Figure Collision warning display contains 4 axes and other objects of type uipanel. Axes 1 with title Warehouse Floor Plan contains 686 objects of type image, patch, line. Axes 2 with title 2-D lidar scan contains 2 objects of type line, patch. Axes 3 with title Display obstacles contains 3 objects of type image, scatter. These objects represent AGV, Obstacle. Axes 4 contains an object of type scatter.

Supporting Files

helperCreateBinaryOccupancyMap creates a warehouse map of the robot workspace

function map = helperCreateBinaryOccupancyMap()
% helperCreateBinaryOccupancyMap Creates a warehouse map with specific
% resolution passed as arguments to binaryOccupancyMap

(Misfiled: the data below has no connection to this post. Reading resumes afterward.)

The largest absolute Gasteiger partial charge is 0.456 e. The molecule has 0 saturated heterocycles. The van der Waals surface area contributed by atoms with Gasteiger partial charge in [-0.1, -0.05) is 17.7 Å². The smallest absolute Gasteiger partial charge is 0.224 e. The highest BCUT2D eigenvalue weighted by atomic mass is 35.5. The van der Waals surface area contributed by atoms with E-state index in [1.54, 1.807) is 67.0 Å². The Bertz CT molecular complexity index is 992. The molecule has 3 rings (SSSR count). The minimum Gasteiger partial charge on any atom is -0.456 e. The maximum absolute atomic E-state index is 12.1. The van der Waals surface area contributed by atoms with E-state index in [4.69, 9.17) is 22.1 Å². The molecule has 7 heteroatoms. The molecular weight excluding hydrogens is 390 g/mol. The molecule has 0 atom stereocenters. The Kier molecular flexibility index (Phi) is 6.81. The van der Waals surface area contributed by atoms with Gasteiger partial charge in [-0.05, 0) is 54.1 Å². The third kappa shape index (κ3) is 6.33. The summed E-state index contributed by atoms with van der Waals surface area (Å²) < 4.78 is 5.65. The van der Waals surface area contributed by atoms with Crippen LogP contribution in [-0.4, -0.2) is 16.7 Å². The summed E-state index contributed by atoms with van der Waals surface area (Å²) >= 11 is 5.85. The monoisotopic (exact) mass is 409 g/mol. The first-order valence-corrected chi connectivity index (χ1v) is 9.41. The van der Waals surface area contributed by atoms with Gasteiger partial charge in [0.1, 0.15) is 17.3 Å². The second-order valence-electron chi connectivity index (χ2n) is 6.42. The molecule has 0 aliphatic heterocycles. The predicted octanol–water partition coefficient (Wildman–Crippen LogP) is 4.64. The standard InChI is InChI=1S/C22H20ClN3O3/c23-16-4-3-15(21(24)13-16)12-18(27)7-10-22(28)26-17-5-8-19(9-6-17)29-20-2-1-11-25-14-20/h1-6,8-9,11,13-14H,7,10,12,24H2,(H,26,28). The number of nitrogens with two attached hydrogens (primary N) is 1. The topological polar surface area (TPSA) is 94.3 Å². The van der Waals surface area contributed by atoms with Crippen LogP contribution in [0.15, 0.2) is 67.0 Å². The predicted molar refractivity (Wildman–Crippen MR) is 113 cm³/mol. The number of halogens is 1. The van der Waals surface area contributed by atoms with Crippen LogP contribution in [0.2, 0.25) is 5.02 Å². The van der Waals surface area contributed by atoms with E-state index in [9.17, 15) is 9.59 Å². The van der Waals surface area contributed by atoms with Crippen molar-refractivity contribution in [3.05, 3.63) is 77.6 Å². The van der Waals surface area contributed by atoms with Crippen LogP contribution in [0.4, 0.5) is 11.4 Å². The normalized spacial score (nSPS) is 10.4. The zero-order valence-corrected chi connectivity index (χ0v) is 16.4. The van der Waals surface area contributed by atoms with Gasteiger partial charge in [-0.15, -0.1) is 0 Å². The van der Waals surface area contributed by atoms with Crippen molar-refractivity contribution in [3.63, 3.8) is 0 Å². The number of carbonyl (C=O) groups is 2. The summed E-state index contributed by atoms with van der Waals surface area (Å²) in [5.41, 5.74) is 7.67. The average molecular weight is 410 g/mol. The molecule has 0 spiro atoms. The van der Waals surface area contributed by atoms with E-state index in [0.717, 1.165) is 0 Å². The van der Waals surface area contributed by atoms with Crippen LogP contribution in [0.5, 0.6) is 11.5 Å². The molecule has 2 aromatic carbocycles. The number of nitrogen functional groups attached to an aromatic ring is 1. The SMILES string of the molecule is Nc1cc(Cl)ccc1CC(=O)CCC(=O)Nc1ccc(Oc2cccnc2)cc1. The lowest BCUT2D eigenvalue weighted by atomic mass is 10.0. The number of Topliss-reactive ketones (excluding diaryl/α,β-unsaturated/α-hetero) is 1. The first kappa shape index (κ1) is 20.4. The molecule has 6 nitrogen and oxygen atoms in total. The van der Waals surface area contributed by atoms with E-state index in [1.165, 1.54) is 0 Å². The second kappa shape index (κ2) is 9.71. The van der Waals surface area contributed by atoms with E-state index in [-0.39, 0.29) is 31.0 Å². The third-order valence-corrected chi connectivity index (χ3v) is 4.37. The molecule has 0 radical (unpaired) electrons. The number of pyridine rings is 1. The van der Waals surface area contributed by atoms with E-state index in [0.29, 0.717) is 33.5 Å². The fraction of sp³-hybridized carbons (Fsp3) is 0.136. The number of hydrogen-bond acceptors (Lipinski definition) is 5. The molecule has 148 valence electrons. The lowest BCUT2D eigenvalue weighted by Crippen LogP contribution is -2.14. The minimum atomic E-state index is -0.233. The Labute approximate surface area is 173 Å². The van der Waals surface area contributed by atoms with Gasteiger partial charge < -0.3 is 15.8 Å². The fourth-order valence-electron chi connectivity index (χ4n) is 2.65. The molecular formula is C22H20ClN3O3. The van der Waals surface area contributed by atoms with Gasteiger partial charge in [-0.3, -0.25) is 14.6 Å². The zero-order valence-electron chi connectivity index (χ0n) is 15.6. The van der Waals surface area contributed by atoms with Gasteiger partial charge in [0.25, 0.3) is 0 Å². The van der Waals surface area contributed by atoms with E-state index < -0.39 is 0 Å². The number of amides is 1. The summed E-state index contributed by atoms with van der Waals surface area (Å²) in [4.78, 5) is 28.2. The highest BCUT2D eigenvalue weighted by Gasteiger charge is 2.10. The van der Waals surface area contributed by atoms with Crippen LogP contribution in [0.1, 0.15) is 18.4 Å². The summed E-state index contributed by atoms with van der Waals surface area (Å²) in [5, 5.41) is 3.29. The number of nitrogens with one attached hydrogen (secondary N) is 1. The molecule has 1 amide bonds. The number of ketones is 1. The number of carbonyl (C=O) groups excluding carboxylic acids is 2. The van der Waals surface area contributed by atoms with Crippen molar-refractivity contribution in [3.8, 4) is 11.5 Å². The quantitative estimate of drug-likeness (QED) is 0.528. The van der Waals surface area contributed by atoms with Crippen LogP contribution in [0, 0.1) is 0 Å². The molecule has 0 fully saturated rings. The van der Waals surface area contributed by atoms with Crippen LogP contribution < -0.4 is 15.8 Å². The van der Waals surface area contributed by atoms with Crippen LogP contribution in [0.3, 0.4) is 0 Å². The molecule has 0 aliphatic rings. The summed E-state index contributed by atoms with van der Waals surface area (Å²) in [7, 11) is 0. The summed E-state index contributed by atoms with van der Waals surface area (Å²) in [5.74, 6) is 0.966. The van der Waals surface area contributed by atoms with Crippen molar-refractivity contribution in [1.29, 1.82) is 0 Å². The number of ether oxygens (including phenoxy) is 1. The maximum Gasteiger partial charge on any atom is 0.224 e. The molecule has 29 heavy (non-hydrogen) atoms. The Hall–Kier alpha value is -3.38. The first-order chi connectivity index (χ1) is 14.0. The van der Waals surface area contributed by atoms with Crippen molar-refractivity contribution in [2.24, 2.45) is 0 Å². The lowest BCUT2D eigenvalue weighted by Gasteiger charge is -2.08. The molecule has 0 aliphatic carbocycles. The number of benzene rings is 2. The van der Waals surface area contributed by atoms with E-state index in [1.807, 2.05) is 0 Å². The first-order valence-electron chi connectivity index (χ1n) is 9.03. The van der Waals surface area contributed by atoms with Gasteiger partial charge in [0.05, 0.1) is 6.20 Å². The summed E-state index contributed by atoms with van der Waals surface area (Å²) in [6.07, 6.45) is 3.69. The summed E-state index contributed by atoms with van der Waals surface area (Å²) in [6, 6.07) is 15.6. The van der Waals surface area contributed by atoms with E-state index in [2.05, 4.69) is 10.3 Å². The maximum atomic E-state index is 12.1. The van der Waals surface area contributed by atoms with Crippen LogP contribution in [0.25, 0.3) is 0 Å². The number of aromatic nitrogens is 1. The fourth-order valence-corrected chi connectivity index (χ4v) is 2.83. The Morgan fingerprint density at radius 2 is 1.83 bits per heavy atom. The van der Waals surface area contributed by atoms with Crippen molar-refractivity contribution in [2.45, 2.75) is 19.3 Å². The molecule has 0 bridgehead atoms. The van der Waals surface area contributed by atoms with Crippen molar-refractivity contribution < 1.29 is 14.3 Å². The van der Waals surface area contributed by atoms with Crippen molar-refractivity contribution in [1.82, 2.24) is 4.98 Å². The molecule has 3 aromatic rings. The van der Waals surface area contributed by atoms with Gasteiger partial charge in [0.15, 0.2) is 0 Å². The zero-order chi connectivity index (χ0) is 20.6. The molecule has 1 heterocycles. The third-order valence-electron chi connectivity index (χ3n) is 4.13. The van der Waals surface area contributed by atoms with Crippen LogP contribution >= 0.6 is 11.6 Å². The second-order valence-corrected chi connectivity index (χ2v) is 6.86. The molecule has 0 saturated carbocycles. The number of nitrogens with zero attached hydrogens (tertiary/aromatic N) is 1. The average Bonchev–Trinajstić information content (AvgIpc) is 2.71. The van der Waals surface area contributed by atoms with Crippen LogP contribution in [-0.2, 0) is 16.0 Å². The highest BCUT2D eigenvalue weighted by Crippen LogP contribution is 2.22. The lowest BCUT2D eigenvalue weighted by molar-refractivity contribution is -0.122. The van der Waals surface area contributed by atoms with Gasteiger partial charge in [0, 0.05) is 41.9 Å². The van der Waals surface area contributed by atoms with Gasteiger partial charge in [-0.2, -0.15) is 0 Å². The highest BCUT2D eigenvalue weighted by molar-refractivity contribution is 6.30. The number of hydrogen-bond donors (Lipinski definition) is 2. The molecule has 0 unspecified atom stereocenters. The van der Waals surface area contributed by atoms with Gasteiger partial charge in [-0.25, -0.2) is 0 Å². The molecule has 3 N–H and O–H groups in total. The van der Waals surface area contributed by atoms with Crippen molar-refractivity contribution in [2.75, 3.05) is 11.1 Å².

map = binaryOccupancyMap(100, 80, 1);
occ = zeros(80, 100);
occ(1, :) = 1;
occ(end, :) = 1;
occ([1:30, 51:80], 1) = 1;
occ([1:30, 51:80], end) = 1;
occ(40, 20:80) = 1;
occ(28:52, [20:21 32:33 44:45 56:57 68:69 80:81]) = 1;
occ(1:12, [20:21 32:33 44:45 56:57 68:69 80:81]) = 1;
occ(end-12:end, [20:21 32:33 44:45 56:57 68:69 80:81]) = 1;
% Set occupancy value of locations
setOccupancy(map, occ);

% Add obstacles to the map at specific locations. Inputs to
% helperAddObstacle are obstacleWidth, obstacleHeight and obstacleLocation.
helperAddObstacle(map, 5, 5, [10, 30]);
helperAddObstacle(map, 5, 5, [20, 17]);
helperAddObstacle(map, 5, 5, [40, 17]);

%helperAddObstacle Adds obstacles to the occupancy map
function helperAddObstacle(map, obstacleWidth, obstacleHeight, obstacleLocation)
values = ones(obstacleHeight, obstacleWidth);
setOccupancy(map, obstacleLocation, values)

See also

binaryOccupancyMap (Navigation Toolbox) | lidarScan | rangeSensor | pcsegdist